Rumaan Alam on Writing a Book That Doesn’t Explain Itself
From the Bookable Podcast with Author Amanda Stern
Bookable features established authors and emerging talent in conversation with host and author Amanda Stern, perhaps best known for creating the Happy Ending Music & Reading Series at New York’s famous Joe’s Pub and Symphony Space. With an immersive sound experience designed around each episode, Bookable takes you on an audio exploration of a book—usually new, sometimes classic and occasionally obscure but always worth knowing about.
Want to get away from it all? Maybe rent a house somewhere remote, with no access to the internet, overlooking the woods and a swimming pool? But what if that heavenly vacation goes wrong—really wrong—in a way that has global consequences? In Rumaan Alam’s Leave the World Behind, that’s exactly what happens, starting with an unexpected late-night knock on the door that leads to the shifting of reality itself.
From the episode:
Rumaan Alam: The voice of the book knows something the people don’t, and it starts to feed those details to the reader at a certain point. Something happens in the book; there’s an unexplained incident. And the book will tell the reader, oh, here’s part of the explanation. So it satisfies the reader’s curiosity but preserves the characters’ bafflement. You understand something these people don’t, and you feel afraid, I hope, for these people, but you also feel some comfort that the world has been explained to you.
But I think the key is that—or for me, this is the key; I think for some readers it’s a frustration—the book doesn’t explain everything. In fact, it explains very little. I would say that the book probably explains like 25 percent of what is actually happening. And it will give you a couple of facts. A plane has crashed. A movie star has been killed. Somewhere in Maryland, a woman has turned on the bathtub and drowned her children. And the reader has to take those three pieces of information and try to force them to make sense. But they don’t make sense. They barely make sense as individual units of information, but when you force them together, they don’t add up to some sense of like, okay, now I understand.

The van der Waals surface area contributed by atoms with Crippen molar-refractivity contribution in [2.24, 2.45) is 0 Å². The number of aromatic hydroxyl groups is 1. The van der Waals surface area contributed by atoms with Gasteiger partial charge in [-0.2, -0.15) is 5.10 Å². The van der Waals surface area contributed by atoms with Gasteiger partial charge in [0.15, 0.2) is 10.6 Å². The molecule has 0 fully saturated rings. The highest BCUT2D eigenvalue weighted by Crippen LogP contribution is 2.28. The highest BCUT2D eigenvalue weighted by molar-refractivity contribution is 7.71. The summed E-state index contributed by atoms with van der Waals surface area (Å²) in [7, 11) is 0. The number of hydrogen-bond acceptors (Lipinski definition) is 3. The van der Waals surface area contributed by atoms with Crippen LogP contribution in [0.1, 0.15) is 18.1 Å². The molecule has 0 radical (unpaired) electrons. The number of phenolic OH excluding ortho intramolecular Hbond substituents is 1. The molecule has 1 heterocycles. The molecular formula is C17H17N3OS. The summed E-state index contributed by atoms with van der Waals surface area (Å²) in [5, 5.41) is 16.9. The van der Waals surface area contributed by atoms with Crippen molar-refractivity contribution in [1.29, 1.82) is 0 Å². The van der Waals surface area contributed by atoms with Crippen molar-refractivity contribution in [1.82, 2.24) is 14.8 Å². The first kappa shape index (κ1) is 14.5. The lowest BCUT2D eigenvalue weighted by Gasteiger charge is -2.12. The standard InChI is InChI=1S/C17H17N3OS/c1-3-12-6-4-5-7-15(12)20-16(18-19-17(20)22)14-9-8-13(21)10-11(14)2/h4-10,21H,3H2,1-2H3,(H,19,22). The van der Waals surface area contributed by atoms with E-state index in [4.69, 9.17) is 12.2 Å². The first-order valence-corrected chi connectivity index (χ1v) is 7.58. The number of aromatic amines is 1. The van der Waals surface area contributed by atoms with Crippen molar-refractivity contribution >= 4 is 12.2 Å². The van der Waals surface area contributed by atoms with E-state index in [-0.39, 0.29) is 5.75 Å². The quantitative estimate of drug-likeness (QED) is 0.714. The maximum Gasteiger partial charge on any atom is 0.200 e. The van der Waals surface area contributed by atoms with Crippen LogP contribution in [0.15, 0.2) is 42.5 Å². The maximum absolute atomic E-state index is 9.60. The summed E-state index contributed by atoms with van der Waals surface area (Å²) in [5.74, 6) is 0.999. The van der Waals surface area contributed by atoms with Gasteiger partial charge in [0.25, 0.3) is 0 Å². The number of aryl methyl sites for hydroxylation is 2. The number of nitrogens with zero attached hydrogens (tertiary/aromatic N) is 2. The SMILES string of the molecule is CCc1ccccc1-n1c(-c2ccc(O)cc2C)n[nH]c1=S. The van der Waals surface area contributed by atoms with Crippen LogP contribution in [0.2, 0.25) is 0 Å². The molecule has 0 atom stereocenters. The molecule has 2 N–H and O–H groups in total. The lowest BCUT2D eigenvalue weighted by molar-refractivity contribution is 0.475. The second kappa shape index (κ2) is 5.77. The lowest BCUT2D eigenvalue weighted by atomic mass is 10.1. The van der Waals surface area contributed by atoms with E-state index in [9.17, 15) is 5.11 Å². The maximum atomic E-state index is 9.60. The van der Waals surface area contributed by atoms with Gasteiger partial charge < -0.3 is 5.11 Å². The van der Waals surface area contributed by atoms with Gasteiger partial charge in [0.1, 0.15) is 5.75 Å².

But it strikes me that that is the contemporary condition. That we get our push alerts on our cell phones, that we look at the headlines when we wake up in the morning, and we have tiny pieces of a story, but we don’t have the full story. And I don’t think we ever will. I just don’t think that’s how life works. I do think that is uncomfortable for some readers, that the book is resisting telling you what’s happening. But my hope is that you have this experience of saying, oh, I recognize this. I recognize this feeling, because that is the feeling of real life. What happens in this book is very big. It’s very exaggerated. It’s very unreal. But I hope that the emotional reality feels very recognizable.
To listen to the rest of the episode, as well as the whole archive of Bookable, subscribe and listen on iTunes or wherever else you find your favorite podcasts.
Rumaan Alam is the author of three novels: Rich and Pretty, That Kind of Mother, and Leave the World Behind. Other writing has appeared in The Wall Street Journal, The New York Times, New York Magazine, Buzzfeed, and the New Republic, where he is a contributing editor. He also co-hosts two podcasts for Slate, studied writing at Oberlin College, and lives in New York with his husband and two kids.